Broadcasting watchdog Ofcom has said it has launched investigations into ITV1's This Morning and BBC's Newsnight after complaints the shows breached "generally accepted standards".
The shows are also under scrutiny for "the application of standards to prevent unfair treatment to an individual, and unwarranted infringements of privacy".
The programmes involved are the November 2 Newsnight which wrongly implicated Lord McAlpine in a paedophile ring that targeted children at a care home in Wrexham in north Wales, and the November 8 This Morning where presenter Phillip Schofield confronted David Cameron with a list of alleged paedophiles.
An Ofcom spokesman confirmed it had received 415 complaints about This Morning and four about the Newsnight programme.
The BBC is thought likely to reach a financial settlement with Lord McAlpine after apologising to the peer.
ITV said earlier that it has taken "appropriate disciplinary action" over the incident which saw Schofield roundly criticised for handing the Prime Minister a list of names - understood to be Conservative Party figures - during the live show which he said he had put together from internet rumours.
An ITV spokesman said: "We sincerely apologise because the way in which the issue was raised was clearly wrong and should have been handled differently. We have taken steps to make sure our editorial processes are always properly followed, which was not the case in this instance, and to ensure such an error will not be made again."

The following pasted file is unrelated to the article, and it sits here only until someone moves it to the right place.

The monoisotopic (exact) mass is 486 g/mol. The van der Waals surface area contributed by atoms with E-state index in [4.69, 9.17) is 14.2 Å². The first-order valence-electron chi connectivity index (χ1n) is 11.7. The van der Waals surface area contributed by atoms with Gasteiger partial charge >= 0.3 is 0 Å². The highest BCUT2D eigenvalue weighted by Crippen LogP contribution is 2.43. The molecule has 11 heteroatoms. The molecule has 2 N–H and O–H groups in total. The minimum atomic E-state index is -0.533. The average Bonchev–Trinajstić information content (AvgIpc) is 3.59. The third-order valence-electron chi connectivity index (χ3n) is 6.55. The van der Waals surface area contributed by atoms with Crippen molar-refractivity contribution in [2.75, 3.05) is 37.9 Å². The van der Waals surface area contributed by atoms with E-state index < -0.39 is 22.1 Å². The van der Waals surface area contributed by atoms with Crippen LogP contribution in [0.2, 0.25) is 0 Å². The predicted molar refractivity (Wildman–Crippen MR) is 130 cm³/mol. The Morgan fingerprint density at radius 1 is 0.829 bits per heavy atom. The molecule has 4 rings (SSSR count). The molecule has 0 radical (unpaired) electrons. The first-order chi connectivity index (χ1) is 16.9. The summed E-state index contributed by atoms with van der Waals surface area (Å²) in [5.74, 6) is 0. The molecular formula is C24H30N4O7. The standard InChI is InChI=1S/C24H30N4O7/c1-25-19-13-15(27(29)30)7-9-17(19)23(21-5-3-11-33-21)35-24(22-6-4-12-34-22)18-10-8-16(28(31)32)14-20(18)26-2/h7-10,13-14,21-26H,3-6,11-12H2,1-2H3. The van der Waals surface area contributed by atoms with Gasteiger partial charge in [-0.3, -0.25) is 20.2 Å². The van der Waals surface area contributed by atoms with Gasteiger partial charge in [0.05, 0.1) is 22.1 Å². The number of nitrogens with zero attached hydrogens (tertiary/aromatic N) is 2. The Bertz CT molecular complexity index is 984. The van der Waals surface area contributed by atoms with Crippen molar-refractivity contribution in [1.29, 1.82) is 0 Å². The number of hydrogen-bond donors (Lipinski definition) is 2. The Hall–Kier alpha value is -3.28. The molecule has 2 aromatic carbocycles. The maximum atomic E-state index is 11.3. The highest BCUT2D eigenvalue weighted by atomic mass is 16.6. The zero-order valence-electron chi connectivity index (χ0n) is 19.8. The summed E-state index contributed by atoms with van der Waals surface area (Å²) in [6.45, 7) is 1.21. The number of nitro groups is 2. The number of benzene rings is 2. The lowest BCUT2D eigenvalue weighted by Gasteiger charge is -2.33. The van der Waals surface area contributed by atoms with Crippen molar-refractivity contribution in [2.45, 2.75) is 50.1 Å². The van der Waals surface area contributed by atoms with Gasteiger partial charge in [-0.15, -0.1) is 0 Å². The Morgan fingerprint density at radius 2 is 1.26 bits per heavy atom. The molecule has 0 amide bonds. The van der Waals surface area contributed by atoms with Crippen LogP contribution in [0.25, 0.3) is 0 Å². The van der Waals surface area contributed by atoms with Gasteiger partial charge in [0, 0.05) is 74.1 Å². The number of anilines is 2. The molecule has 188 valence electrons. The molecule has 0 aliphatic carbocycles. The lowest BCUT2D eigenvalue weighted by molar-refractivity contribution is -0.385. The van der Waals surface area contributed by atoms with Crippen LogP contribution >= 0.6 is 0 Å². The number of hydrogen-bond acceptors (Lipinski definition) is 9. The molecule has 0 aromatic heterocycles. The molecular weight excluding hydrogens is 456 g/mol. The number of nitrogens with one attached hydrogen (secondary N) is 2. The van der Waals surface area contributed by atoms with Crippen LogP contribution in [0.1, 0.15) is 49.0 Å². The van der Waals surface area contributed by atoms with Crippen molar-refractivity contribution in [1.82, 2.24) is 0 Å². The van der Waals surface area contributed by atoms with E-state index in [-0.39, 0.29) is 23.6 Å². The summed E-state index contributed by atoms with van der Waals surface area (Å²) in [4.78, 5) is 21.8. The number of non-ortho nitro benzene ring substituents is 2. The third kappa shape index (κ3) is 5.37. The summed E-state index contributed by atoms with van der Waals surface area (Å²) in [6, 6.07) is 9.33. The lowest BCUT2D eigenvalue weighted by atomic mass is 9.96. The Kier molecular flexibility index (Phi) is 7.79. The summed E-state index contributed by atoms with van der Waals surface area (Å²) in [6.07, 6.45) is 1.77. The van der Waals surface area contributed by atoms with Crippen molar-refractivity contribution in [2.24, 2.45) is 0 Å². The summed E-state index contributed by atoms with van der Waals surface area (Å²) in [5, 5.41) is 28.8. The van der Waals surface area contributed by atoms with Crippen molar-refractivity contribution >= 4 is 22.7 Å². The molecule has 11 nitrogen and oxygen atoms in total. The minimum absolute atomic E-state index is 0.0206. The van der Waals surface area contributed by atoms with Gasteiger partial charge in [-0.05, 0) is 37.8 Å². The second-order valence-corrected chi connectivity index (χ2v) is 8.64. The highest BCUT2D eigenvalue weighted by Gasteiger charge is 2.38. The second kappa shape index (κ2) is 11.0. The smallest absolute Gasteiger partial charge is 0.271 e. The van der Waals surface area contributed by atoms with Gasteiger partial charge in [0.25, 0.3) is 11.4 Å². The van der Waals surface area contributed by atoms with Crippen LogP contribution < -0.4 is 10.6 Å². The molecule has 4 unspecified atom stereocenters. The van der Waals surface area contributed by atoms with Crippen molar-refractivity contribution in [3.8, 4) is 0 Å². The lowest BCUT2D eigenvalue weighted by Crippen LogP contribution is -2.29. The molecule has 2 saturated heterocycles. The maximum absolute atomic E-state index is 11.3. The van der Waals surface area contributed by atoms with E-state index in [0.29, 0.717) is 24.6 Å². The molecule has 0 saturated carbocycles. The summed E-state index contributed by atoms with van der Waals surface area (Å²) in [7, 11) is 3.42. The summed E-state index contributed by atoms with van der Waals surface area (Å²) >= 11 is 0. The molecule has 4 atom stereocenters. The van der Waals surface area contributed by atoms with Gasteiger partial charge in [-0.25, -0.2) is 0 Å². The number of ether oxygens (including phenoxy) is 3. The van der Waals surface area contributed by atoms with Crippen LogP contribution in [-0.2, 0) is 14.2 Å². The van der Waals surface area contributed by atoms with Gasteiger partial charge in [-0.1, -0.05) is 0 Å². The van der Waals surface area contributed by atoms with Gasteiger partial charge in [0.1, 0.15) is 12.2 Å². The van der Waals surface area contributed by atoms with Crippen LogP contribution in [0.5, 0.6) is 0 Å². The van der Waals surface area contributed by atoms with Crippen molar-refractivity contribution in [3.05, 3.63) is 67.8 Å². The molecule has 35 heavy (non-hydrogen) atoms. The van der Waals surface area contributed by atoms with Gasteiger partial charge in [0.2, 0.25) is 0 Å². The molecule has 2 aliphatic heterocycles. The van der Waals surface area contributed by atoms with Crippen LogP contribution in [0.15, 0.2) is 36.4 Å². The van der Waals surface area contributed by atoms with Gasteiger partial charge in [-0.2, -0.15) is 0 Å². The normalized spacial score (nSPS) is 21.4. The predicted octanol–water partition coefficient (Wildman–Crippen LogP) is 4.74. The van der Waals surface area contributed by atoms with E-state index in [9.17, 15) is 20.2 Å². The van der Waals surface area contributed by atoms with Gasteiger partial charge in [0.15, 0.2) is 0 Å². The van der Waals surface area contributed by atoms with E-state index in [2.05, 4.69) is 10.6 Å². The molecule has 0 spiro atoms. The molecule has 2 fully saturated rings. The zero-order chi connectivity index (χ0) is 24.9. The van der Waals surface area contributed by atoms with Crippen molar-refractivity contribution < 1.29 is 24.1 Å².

The presenter was later forced to apologise after the list was briefly exposed on screen raising fears individuals could be identified. After being handed the list, which Schofield assembled after trawling the internet for three minutes, the Prime Minister warned online discussions of an alleged paedophile ring could degenerate into a "witch-hunt" against people who are gay.
The Guardian reported ITV's "disciplinary action" was taken against Schofield and three production staff but the broadcaster refused to comment further. Schofield presented Thursday's edition of the show as normal.
Conservative John Whittingdale, chairman of the Commons Culture, Media and Sport Committee, has written to Peter Fincham, director of television at ITV, calling for information about who was involved in the decision to hand the list of names to the Prime Minister.